The Military Model in I.T. and Computer Studies: A Violation against Women's Rights in Work and Education
It is argued that the philosophy in computer learning systems and the requirement of the labour market are connected with this model of informatics development through a military based model.
Only the Clothes Changed: Women Operators in British Computing and Advertising, 1950–1970
  • Marie Hicks
  • Economics
    IEEE Annals of the History of Computing
  • 2010
The use of women workers in early computing and advertising ironically may have hurt their long-term professional position in the field because it reflected, and helped shape, their role as low-cost,
Tedious: feminized labor in machine-readable cataloging
Abstract This essay examines previously unexplored IBM reports and manuals that document the development of Machine-Readable Cataloging (MARC) in the 1960s to understand gendered assumptions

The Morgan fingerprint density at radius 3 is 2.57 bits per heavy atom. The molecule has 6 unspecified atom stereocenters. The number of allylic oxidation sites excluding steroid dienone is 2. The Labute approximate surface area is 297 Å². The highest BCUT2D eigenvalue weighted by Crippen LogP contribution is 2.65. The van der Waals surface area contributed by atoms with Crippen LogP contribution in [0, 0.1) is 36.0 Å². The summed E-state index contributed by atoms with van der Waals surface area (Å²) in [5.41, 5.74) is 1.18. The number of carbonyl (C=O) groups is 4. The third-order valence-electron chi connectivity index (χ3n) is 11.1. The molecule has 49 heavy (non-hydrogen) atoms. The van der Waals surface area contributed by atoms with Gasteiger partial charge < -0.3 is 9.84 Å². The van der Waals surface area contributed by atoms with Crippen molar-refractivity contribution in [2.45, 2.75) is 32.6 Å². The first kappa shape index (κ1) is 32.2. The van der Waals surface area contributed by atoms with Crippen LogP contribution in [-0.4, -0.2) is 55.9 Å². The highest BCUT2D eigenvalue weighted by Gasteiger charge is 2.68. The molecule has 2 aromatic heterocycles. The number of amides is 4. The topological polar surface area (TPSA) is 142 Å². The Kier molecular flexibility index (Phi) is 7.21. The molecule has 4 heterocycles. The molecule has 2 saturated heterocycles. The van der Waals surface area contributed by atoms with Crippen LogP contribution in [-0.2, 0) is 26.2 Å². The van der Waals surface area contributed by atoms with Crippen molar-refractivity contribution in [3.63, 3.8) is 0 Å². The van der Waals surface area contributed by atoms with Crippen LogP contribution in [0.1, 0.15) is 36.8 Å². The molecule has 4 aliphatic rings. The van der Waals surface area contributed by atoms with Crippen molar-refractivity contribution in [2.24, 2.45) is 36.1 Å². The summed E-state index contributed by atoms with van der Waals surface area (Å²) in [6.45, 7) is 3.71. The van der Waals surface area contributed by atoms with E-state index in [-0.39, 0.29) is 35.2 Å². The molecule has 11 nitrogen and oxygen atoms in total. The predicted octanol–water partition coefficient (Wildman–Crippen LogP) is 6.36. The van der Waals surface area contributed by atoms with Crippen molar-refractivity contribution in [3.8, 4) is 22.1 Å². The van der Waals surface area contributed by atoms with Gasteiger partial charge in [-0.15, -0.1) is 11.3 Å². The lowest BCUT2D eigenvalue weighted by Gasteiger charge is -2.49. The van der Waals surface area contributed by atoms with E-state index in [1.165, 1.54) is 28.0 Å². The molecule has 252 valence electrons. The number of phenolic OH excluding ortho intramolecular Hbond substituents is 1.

Skill rebound: On an unintended effect of digitalization
The term skill rebound is proposed to denote the digitalization-induced lowered skill requirements needed to perform a specific activity, which leads to an increase in the activity in question and thus to rebound effects.


Pool halls, chips, and war games: women in the culture of computing
It is speculated that computing is neither inherently difficult nor uninteresting to girls, but rather that computer games and other software might have to be designed differently for girls.
Women in computing
The goal of this special section is to provide computer professionals with the information to understand the issues that women confront in their workplace and with the resources to successfully diversify their workplace.
From Virginia Dare to Virginia Slims: Women and Technology in American Life
When this topic-women and technology in American life-was first proposed to me as an appropriate subject for a bicentennial retrospective, I was puzzled by it. Was the female experience of
Women scientists in America : before affirmative action, 1940-1972